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Installing mongoDB on Ubuntu

Tonight I’ve done some learning on Java programming.  Once I got used to the syntax and keywords, it’s quite easy.  I can do interface, inheritance (extends).  I also found a way to add additional option for JRE version by changing the property of the project.  The use of binary value (0b10101, for example) only works for JRE 7.  Eclipse automatically asked me if I want to switch to 7.  Nice.

Then, I proceed to install mongoDB on my Ubuntu system.  The official mongoDB site does it one way, without storing key for mongodb user.  I’ve found this site provides a different way to do the server installation.

Now I can start and stop the server.  However, I still need to find out how to import the mongoDB driver JAR files into my project.  


Last Week’s Learning on C# programming on MongoDB

Over the week, I had done the following:

1. On Windows, played with MongoDB C# and the Linq adaptor.  The sample tutorial (  shows that you have to declare a POCO class that expose one particular property:

public class Entity
    public ObjectId Id { get; set; }

    public string Name { get; set; }

Then, after created a 

var connectionString = "mongodb://localhost";
var client = new MongoClient(connectionString);
var server = client.GetServer();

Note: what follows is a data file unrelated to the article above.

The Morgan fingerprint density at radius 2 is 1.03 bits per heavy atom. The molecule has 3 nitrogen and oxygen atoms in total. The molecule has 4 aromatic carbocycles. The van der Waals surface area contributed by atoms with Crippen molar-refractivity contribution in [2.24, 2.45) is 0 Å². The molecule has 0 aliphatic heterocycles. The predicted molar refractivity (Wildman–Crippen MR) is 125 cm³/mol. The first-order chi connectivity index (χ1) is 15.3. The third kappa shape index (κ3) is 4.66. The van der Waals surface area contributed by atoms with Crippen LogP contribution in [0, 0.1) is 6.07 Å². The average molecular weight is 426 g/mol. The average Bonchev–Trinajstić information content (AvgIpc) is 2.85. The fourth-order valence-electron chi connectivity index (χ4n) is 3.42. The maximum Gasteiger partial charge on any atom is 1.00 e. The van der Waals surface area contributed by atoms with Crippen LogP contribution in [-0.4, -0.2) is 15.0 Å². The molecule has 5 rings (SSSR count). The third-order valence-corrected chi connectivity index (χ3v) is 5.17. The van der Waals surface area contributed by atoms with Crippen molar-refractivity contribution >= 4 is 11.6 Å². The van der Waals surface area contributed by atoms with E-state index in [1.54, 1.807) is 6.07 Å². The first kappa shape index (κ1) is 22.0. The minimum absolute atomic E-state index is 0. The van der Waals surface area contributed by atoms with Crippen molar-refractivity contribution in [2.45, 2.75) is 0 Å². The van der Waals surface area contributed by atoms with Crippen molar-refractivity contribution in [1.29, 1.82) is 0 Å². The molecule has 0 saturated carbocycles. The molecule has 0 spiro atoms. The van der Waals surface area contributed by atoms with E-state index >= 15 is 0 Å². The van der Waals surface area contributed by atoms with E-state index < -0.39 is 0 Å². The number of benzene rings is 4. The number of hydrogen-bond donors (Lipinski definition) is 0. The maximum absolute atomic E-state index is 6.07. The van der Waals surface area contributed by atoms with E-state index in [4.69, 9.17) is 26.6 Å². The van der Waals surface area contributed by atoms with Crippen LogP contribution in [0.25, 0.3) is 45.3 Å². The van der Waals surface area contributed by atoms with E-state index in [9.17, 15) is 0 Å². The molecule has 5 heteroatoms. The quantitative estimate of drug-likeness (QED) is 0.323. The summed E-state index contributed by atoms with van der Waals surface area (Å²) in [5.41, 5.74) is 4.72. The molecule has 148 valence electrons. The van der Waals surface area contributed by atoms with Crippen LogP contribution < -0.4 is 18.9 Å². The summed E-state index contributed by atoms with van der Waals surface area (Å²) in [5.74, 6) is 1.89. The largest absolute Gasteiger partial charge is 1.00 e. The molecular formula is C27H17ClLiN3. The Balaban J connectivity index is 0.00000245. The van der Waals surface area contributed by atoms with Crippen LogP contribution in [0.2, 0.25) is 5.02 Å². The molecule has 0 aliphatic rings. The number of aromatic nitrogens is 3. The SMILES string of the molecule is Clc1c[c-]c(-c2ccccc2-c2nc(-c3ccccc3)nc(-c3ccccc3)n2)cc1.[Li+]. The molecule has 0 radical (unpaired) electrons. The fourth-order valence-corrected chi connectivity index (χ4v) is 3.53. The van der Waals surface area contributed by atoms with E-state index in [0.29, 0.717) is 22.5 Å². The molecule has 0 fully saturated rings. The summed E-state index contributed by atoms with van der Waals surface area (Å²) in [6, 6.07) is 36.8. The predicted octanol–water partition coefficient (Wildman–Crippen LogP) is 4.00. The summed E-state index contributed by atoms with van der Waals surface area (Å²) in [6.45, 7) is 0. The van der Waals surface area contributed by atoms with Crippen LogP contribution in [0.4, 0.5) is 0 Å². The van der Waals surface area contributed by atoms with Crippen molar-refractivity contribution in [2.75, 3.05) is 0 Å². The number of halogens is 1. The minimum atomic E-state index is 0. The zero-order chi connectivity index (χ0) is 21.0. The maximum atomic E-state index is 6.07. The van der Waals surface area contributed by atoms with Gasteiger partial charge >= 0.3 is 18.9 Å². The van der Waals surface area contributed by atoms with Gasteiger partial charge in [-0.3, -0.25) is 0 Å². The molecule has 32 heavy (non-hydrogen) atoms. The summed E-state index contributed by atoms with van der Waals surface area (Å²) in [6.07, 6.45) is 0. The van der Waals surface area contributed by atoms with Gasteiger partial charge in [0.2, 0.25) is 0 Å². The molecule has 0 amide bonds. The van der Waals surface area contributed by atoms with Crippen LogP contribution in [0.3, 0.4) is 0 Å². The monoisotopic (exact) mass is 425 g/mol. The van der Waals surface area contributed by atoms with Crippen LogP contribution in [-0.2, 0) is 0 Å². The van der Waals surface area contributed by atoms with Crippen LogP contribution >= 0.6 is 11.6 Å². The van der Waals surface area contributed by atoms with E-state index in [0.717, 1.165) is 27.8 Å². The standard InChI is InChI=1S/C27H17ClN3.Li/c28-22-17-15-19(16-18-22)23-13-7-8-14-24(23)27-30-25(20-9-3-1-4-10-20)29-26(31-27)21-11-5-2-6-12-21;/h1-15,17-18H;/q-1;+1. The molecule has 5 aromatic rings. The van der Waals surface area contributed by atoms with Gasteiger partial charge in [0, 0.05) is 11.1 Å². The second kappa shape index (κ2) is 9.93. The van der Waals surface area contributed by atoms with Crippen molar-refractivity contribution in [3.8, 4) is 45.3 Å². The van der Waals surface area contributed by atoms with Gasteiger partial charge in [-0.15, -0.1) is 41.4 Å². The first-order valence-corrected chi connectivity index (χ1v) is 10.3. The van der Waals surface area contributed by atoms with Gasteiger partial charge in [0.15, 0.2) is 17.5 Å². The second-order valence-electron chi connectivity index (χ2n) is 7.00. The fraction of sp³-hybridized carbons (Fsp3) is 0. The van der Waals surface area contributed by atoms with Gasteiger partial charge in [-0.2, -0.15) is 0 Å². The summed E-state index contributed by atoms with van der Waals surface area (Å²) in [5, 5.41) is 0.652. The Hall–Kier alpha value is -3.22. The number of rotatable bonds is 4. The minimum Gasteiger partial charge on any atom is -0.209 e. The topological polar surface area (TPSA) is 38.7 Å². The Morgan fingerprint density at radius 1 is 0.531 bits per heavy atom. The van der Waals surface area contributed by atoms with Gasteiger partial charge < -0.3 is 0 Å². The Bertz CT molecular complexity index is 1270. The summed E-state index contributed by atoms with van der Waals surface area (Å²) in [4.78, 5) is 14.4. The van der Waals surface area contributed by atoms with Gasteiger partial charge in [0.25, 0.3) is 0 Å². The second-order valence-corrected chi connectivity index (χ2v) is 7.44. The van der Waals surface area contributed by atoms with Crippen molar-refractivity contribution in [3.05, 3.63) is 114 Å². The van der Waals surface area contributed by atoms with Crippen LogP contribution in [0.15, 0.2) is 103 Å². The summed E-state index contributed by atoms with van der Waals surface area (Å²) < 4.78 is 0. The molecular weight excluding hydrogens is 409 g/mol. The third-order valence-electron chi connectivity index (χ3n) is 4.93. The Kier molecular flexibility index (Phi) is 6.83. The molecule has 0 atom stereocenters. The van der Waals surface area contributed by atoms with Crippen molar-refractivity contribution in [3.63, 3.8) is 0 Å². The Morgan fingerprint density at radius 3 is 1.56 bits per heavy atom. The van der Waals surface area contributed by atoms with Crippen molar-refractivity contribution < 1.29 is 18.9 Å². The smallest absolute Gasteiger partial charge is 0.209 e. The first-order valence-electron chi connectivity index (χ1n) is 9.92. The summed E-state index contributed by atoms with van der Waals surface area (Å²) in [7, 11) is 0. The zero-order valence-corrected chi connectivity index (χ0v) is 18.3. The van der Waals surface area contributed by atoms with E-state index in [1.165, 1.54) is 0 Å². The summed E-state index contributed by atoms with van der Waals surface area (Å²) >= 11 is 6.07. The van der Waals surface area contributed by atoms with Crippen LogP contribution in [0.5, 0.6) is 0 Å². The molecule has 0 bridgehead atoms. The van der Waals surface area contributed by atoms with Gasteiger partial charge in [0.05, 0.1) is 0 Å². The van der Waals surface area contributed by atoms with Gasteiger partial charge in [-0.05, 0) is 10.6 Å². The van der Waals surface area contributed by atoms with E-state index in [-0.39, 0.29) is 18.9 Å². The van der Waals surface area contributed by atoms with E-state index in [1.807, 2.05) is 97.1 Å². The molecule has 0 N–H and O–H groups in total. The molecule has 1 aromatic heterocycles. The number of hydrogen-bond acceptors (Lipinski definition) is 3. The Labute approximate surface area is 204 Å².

var database = server.GetDatabase("test"); // "test" is the name of the database
// "entities" is the name of the collection var collection = database.GetCollection<Entity>("entities");

After that, you can insert a new document by using collection.Insert, query the collection by 

var query = Query<Entity>.EQ(e => e.<field name>, <field value to Search>);
var entity = collection.FindOne(query);

Or, use Set or Save methods to modify the document.

However, I feel that there must be another sets of APIs that allows type-less access to the database. The beauty of NoSQL is that it allows schema-less design.  I saw that some of the methods has a different type of interface so perhaps that’s what it’s for.  Will explore that later.

2.  I’ve installed Ubuntu on my retired Windows PC and put Java and Hadoop on it.  This time, I used the Cloudera CDH package so things went a lot smoother.  Everything uses the default install and there’s no need to modify the site.xml files.  These are all very new to me so I am not 100% understanding what went on.  But, the WordCount sample code compile and run.

I’ve created 2 shell script files in my ~/bin folder.  hadoop-hdfs-start and hadoop-hdfs-stop for starting and stopping all the processes for hadoop, mapred, and yarn.

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Started to learn MongoDB

I temporarily put aside my quest on Hadoop and dabbled in MongoDB a little this week, just because I wanted something less frustrating.

MongoDB is relatively easy to get into.   You download the file, unzip it, created a directory dedicated as the data folder and another for the log folder.  You can setup a mongod.cfg file for basic configuration for the MongoD.exe, the services engine listening on the port.

MongoD runs as a Windows service.  To install it, open a cmd prompt window, run as Administrator and type

  • Bin\mongod.exe –config c:\learn\mongoDb\mongod.cfg –install

The config file needs to be in absolute path.  If not, it needs to be set that way in the registry.